Analytical and Bioanalytical Chemistry

, Volume 396, Issue 1, pp 133–138 | Cite as

Atomic-force-controlled capillary electrophoretic nanoprinting of proteins

  • Yulia Lovsky
  • Aaron Lewis
  • Chaim Sukenik
  • Eli Grushka
Original Paper

Abstract

The general nanoprinting and nanoinjection of proteins on non-conducting or conducting substrates with a high degree of control both in terms of positional and timing accuracy is an important goal that could impact diverse fields from biotechnology (protein chips) to molecular electronics and from fundamental studies in cell biology to nanophotonics. In this paper, we combine capillary electrophoresis (CE), a separation method with considerable control of protein movement, with the unparalleled positional accuracy of an atomic force microscope (AFM). This combination provides the ability to electrophoretically or electroosmotically correlate the timing of protein migration with AFM control of the protein deposition at a high concentration in defined locations and highly confined volumes estimated to be 2 al. Electrical control of bovine serum albumin printing on standard protein-spotting glass substrates is demonstrated. For this advance, fountain pen nanolithography (FPN) that uses cantilevered glass-tapered capillaries is amended with the placement of electrodes on the nanopipette itself. This results in imposed voltages that are three orders of magnitude less than what is normally used in capillary electrophoresis. The development of atomic-force-controlled capillary electrophoretic printing (ACCEP) has the potential for electrophoretic separation, with high resolution, both in time and in space. The large voltage drop at the tip of the tapered nanopipettes allows for significant increases in concentration of protein in the small printed volumes. All of these attributes combine to suggest that this methodology should have a significant impact in science and technology.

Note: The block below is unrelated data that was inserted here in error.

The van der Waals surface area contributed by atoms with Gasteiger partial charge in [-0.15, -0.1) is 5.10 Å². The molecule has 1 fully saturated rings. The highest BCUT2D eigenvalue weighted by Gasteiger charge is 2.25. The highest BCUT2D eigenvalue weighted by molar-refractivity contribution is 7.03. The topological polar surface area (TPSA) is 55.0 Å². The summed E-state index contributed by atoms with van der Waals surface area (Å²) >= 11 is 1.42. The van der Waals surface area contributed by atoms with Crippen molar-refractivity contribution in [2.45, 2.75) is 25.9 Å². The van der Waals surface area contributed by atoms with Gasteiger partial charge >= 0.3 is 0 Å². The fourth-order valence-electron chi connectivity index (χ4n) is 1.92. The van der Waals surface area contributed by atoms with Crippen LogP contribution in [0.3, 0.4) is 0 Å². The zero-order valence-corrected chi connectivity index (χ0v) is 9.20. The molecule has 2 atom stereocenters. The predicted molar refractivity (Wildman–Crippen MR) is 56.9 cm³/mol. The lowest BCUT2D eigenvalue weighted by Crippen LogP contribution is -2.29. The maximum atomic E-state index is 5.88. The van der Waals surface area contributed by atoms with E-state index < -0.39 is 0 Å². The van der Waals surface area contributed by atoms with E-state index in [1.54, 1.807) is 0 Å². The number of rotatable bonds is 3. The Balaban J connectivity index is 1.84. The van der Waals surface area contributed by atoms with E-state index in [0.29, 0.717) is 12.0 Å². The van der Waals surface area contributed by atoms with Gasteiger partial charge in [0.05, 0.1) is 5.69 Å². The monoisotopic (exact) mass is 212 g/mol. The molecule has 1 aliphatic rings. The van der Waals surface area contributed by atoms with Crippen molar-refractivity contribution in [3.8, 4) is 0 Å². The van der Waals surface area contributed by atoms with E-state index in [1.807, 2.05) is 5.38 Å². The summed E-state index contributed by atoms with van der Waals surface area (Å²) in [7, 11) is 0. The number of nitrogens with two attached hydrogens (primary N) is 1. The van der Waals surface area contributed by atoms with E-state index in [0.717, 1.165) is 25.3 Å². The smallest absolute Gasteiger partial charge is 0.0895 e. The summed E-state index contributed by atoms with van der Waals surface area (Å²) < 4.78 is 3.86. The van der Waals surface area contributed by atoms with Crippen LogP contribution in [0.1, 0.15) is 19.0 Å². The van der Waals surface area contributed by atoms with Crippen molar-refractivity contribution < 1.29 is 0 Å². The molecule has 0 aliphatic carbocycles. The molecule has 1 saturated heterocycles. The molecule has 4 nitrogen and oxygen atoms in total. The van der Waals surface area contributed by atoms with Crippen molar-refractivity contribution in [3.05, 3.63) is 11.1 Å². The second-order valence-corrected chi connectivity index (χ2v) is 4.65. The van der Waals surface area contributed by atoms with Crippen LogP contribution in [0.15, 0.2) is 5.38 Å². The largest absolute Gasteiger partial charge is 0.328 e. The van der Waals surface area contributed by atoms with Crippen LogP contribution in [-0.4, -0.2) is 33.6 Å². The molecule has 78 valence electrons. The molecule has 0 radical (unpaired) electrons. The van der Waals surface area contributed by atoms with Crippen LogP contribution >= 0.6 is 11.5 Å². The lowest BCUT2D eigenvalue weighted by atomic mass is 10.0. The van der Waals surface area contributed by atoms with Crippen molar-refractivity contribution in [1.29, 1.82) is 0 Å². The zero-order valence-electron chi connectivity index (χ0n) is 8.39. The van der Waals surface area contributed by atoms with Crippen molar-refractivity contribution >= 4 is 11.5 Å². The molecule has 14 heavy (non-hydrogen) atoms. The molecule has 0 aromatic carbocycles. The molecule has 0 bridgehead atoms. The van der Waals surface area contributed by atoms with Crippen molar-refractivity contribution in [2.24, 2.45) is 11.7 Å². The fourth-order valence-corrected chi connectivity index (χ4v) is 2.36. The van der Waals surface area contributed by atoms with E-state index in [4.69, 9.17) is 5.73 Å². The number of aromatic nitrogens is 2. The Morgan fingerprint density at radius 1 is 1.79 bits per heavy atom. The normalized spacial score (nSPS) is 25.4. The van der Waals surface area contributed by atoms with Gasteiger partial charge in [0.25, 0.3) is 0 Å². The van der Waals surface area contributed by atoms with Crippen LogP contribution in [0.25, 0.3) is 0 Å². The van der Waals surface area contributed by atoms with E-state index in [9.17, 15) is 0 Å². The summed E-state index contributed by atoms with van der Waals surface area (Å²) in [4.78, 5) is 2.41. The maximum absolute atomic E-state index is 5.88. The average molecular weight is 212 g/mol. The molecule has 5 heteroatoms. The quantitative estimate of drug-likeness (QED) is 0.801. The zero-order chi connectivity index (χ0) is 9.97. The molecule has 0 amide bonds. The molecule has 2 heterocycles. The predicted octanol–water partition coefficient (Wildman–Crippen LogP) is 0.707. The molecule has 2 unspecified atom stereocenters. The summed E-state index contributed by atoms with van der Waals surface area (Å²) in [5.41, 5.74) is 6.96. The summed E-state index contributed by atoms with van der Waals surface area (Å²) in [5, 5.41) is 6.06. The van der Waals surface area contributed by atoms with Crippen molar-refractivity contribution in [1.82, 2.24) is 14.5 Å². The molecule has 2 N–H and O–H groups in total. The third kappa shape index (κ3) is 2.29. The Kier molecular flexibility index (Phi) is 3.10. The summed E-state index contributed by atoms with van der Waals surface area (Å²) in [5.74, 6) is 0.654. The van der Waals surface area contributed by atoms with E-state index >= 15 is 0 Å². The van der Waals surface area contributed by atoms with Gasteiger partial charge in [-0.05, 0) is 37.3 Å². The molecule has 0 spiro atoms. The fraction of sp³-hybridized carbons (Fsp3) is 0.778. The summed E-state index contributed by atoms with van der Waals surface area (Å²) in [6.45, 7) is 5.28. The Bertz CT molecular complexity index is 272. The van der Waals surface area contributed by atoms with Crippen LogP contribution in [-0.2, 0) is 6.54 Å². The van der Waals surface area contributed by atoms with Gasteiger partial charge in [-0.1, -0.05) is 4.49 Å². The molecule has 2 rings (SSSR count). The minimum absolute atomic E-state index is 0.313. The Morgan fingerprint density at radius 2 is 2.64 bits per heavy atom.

Figure

Diagrammatic representation of the atomic-force-controlled electrophoretic nanoprinting (ACCEP) process, (on left). The combination of capillary electrophoresis with the unparalleled positional accuracy of an atomic force microscope allows for highly controlled nanoprinting of the fluorescently labelled protein bovine serum albumin on a non-conducting substrate (on right)

Keywords

AFM (atomic force microscopy) Capillary electrophoresis Electrophoresis Nanoparticles Nanotechnology 

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Copyright information

© Springer-Verlag 2009

Authors and Affiliations

  • Yulia Lovsky
    • 1
  • Aaron Lewis
    • 1
  • Chaim Sukenik
    • 3
  • Eli Grushka
    • 2
  1. 1.Department of Applied Physics, Selim and Rachel Benin School of Engineering and Computer ScienceThe Hebrew University of JerusalemJerusalemIsrael
  2. 2.Department of Inorganic & Analytical ChemistryThe Hebrew University of JerusalemJerusalemIsrael
  3. 3.Department of ChemistryBar Ilan UniversityRamat GanIsrael

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